DataDot has been looking into big things ahead and so far, they have accomplished three phases of their business; the first being the acquisition of the trading licence, which they got after undergoing a rigorous process of screening. Secondly, they have developed the skills of using this technology as they have trained 227 police officers to date from all the 13 political regions who can now operate the technology.
This technology can be applied on any asset that attract criminals ranging from calculators, to laptops, printers, workshop spare parts, vehicles, solar panels, etc.
Internationally, companies like BMW, Subaru and Toyota have taken up this technology and it has significantly reduced incidences of car theft.
“We apply 10 000 dots to a vehicle on over 88 pre-determined locations, which is a significant increase in vehicle identity from six to seven traditional security points in a car,” said Joram.
Joram further explained that in South Africa, it’s been made a law to use micro-dots in all vehicles entering the market and proof should be produced at the vehicle clearance office before clearance is issued, a move that makes it harder for criminals to thrive in their trade.
In South Africa, the amendment on National Roads Traffic Regulationthat standardise the use of micro-dots in vehicles as Gazetted on the 9th of last month.
Joram said that this technology is ISO 2001-certified and at one time, a vehicle was exposed to extreme heat of 2700 degree Celsius but the dots remained intact.
The technology primarily focusses on asset identification, thus in the event of change of ownership of dotted assets, there is no need to dot them all over again except when it comes to vehicles, which should be re-dotted with the each change of ownership.
DataDot Namibia, besides tightening security screws, is envisaged to create entrepreneurial opportunities downstream through people who will take up the opportunity for distributing the kits in every corner of the country.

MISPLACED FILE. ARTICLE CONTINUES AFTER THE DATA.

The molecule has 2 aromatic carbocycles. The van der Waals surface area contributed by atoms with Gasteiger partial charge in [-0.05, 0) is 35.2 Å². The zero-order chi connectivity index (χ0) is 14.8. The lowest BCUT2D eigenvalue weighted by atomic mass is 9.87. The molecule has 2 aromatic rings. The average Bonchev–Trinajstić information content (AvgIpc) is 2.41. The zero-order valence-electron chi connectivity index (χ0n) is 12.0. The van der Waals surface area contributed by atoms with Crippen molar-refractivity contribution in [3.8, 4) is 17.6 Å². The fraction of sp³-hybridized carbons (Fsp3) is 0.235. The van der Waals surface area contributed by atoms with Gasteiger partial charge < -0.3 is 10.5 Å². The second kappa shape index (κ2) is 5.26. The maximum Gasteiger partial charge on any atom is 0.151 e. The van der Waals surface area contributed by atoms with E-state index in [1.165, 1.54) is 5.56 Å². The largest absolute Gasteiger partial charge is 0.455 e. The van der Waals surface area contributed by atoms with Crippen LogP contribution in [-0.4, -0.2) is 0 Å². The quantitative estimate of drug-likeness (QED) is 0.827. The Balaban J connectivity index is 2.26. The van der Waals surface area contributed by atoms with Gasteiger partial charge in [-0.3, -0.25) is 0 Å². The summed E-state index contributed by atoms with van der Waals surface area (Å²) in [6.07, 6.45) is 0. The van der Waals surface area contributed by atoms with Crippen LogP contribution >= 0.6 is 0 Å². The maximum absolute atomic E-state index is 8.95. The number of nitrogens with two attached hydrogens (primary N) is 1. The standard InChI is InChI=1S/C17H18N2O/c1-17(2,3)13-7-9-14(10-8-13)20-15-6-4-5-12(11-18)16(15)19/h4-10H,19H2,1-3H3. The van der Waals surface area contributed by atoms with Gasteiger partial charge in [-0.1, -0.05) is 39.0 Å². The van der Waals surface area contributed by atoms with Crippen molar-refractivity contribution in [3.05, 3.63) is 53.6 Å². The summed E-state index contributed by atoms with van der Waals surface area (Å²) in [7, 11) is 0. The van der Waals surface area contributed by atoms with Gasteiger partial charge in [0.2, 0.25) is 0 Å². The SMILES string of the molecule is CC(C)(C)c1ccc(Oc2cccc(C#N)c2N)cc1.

“This is a huge amount of work and we cannot be everywhere, so we will depend on other people to do the distribution for us,” he emphasissed.
This technology will bring in a huge sigh of relief for short-term insurance, as in in South Africa where all dotted items enjoy a five percent discount on insurance premiums and this will certainly apply in Namibia.
“We spoke to Hollard Namibia and they have welcomed the idea and we are sure others will follow suit soon,” remarked Joram.
According to him, they have a very strategic relationship with NamPol as to date, they have dotted 18 000 of their assets whose testes and results were impressive.
The core of their relationship with NamPol is to allow them a free access to their asset database to verify ownership of suspicious assets.
DataDot kits come in different sizes; the smallest kit with 500 dots can be used to dot one item like a laptop at N$50, while the one with 1000 dots which can be used to dot two items costs N$200. The kit with 3000 dots is enough to dot six items and costs N$350. To dot a solar panel, one needs a kit with 10 000 dots which costs N$1000.
Dotting vehicles is often done by trained fitment personnel and for 10 000 dots, one pays between N$1500 and N$2450, depending on the arrangements in place.
Except for vehicles, all the kits can be bought over the counter from DataDot Namibia or from their certified dealers all over the country.
Plans are at an advanced stage to roll out the technology in full force all over the country so that people can enjoy the security benefits as from the beginning of this month. PF